The Fascinating World of Ancient Egyptian Hieroglyphs

The Fascinating World of Ancient Egyptian Hieroglyphs

One of the fascinating periods in human history is, without a doubt, the ancient Egyptian civilization. Temples, obelisks, and sarcophagi are cultural artifacts that continue to elude us, but if you know how to read hieroglyphs, you can discover their actual significance.

Hieroglyphics was the name of the writing system used by the ancient Egyptians. Instead of using letters, Egyptian hieroglyphs used beautiful visuals. But since its inception, the system has undergone significant alteration. The intriguing world of Egyptian writing is revealed as we look deeper at the evolution of hieroglyphs in today’s post!

Details on Hieroglyphics

Although hieroglyphics originated in Egypt, the word itself is Greek. The name means “holy writings” since “Hiero” is Greek for “holy” and “glyphics” is Greek for “marks” or “writings.” The Egyptians believed that a person’s name had enormous power. A person would live in the afterlife if their name were remembered. That is why the terms of the pharaohs were engraved in hieroglyphics on their tomb walls!

A Brief History Of Hieroglyphs

The name Medu Netjer, which means “The Words of the Gods,” was given to the hieroglyphs of ancient Egypt. The more than 1,000 hieroglyphs that make up the hieroglyphic writing systems were thought to have been created by the gods. More specifically, the god Thoth developed the writing system to improve Egyptian wisdom and memory.

Ra, the first solar god, thought giving humanity a writing system was horrible because he wanted them to think with their minds, not with texts. Ra objected, but Thoth nonetheless handed the Egyptian scribes their writing method. Because they were the only people who could read Egyptian hieroglyphs, scribes were highly revered in ancient Egypt.

When the pharaonic civilization first emerged, just before 3100 B.C., the pictorial script was developed. Three thousand five hundred years after their invention, in the fifth century A.D., Egypt produced its final hieroglyphic writing. And strangely, after the language was replaced with writing systems based on letters, it was impossible to understand it for 1500 years.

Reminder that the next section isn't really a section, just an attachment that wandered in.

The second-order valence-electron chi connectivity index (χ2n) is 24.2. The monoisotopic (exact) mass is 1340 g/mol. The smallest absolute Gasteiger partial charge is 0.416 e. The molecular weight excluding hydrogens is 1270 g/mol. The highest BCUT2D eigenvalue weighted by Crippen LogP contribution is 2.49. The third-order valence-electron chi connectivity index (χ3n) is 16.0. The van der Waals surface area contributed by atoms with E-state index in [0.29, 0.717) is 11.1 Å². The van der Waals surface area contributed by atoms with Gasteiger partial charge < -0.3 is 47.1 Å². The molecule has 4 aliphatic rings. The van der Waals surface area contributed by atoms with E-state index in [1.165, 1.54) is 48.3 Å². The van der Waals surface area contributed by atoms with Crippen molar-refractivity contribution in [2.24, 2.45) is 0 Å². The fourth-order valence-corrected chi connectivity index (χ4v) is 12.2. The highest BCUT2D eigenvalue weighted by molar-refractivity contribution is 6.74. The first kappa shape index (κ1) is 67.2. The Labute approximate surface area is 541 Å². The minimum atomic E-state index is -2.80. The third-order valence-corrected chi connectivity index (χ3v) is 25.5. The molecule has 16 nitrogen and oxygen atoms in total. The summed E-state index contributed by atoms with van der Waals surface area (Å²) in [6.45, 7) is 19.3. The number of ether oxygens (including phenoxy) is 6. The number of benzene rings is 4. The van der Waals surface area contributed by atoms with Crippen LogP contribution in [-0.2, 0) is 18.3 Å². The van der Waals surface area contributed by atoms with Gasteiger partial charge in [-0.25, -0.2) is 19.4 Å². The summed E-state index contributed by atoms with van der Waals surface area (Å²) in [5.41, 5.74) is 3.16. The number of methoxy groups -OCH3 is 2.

Ra the first solar godSource: World History Encyclopedia

Egyptian Hieroglyphics’ Basic Structure

Early Egyptian hieroglyphs, or pictographs, could not convey feelings, thoughts, or beliefs. Furthermore, they could not express the present, past, or future. But by 3100 B.C., vocabulary, syntax, and grammar were all part of their language system. Also, they developed their writing skills by using a system of ideograms and phonograms.

Phonograms represent the individual sounds that make up a given the word. Phonograms, in contrast to pictographs, are incomprehensible to non-native speakers. These were 24 of the most widely used phonograms in Egyptian hieroglyphs.

What Do The Images Represent?

As I’ve mentioned, most visuals can stand in for the item they represent, but most often, they represent noises. The owl represents the sound “m” in Egyptian. While typically being read as the sound “r,” the Egyptian symbol for a mouth can also mean mouth. Because they are two highly different languages, it is impossible to translate our alphabet into Egyptian hieroglyphs precisely, but historians have come up with a simple translation.

Symbols, everyday objects, and images of living things can all be found in hieroglyphic writing. Some are simple to recognize, while others are difficult or impossible!

Comparing Hieratic And Hieroglyphic Writing

To speed up the drafting of business and literary documents, hieratic writing originated as a cursive writing technique. It was a reduced version of hieroglyphic lettering and Egyptian hieroglyphs. Up to 800 B.C., the ancient Egyptians employed this writing system. What is the primary distinction between hieratic writing and Egyptian hieroglyphs? They etched hieroglyphics from the Old Kingdom of Egypt into stone. On papyrus, hieratic writing was done!